The median suboccipital vermis–splitting approach is an alternative route to this region. This approach affords better exposure and a more direct view of the uppermost part of the fourth ventricle as compared with the telovelar approach.11

However, due to the risk of trunk ataxia with the transvermian approach,22,57 the telovelar approach is preferred.3,19,39 It is not unusual that a minimal division of the inferior vermis is needed in conjunction with the telovelar approach for more cranial lesions. Removal of the posterior arch of C-1 maximizes the exposure obtained with the telovelar approach.11

Although safe entry zones through the floor of the fourth ventricle have been described,28 because of the potential for morbidity we approach CMs of the dorsal pons through the floor of the fourth ventricle only if the lesion comes to the surface or the hemorrhage has created a natural corridor (see Illustrative Case 4). For completeness, we describe these safe entry zones that are located in the upper half of the floor of the fourth ventricle: the median sulcus above the facial colliculus, the suprafacial triangle, and the infrafacial triangles (Fig. 15). In those exceptional cases of lesions not approaching the surface of the rhomboid fossa, intraoperative electrophysiological monitoring and mapping of the floor are indispensable tools for identifying the best area to enter.

The median sulcus above the facial colliculus is a virtual passage between the 2 parallel medial longitudinal fascicles. Sharp dissection along the median sulcus (similar to the dissection used to reach intramedullary spinal cord lesions) is possible as there are no crossing fibers above the facial colliculus.5 Damage of the MLF results in internuclear ophthalmoplegia.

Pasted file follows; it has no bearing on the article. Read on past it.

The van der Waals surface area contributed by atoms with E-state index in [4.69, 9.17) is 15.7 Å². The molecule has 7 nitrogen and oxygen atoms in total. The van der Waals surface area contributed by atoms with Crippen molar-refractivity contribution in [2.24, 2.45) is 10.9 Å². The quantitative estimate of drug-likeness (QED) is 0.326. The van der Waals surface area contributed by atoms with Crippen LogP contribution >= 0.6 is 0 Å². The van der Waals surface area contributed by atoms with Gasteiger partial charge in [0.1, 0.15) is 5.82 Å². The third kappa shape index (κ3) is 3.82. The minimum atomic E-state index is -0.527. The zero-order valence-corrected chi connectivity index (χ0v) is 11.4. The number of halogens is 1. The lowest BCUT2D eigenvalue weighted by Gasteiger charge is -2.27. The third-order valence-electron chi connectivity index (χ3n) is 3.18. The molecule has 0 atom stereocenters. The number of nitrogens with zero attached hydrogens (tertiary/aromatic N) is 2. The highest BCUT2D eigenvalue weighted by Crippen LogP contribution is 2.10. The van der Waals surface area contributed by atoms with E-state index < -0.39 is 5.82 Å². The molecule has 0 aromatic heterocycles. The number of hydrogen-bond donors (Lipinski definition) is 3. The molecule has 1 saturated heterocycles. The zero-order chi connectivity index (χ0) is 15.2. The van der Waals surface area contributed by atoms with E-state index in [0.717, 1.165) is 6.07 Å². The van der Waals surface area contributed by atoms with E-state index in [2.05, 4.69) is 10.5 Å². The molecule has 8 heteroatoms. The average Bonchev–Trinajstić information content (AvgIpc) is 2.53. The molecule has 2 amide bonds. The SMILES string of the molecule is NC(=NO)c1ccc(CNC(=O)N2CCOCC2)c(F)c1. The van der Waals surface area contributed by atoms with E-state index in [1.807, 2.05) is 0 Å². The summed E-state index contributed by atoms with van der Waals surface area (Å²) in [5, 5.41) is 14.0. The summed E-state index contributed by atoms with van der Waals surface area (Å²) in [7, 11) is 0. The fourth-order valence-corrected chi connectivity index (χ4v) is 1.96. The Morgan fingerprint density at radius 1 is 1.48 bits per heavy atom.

On the lateral surface of the floor of the fourth ventricle there are 2 relatively safe entry zones. One, the suprafacial triangle, is located immediately above the facial colliculus between the MLF (medially) and the cerebellar peduncles (laterally).28 The second one, the infrafacial triangle, is immediately below the facial colliculus, lateral to the MLF, and is bordered inferiorly by the striae medullares and superolaterally by the facial nerve.28

The region of the calamus scriptorius must be avoided to prevent dysphagia and cardiorespiratory disturbances related to damage of the vagal and hypoglossal triangles. Damage to the slightly more lateral nucleus ambiguus (which sends fibers to CNs IX, X, and XI) will cause palatal, pharyngeal and laryngeal palsy.

Lesions of this portion of the pons can be resected completely in 95% of patients and the overall results are generally good.19 However, there is a significant transient morbidity related to the numerous vital structures present in this area. The most common reported deficits are internuclear ophthalmoplegia and CN VI and VII deficits. Up to 20% of patients with CMs in this location may need a tracheostomy and/or a feeding tube.19

Clinical Correlates of a Dorsal Pons CM. For a CM located in the dorsal pons, as shown in Fig. 21, the more likely clinical presentations or possible sequelae of surgery include: ipsilateral hemifacial weakness from compression of the intraaxial CN VII fibers; ipsilateral CN VI palsy from compression of CN VI nucleus; ipsilateral loss of horizontal gaze from involvement of the paramedian pontine reticular formation; possible weakness of right face due to impingement of the intraaxial CN VII fibers on the right.

Fig. 21.
Fig. 21.

Schematic 3D illustration of the pons (left) and axial view at the level of the facial colliculus showing a dorsal pontine CM displacing internal structures (right).

Illustrative Case 4: CM of the Dorsal Pons. This 52-year-old man was initially conservatively followed up after bleeding of an upper pons–lower midbrain CM (Fig. 22), which was diagnosed after the patient noted hemibody numbness (medial lemniscus), inability to look up (MLF), and ataxia (red nucleus).

Fig. 22.
Fig. 22.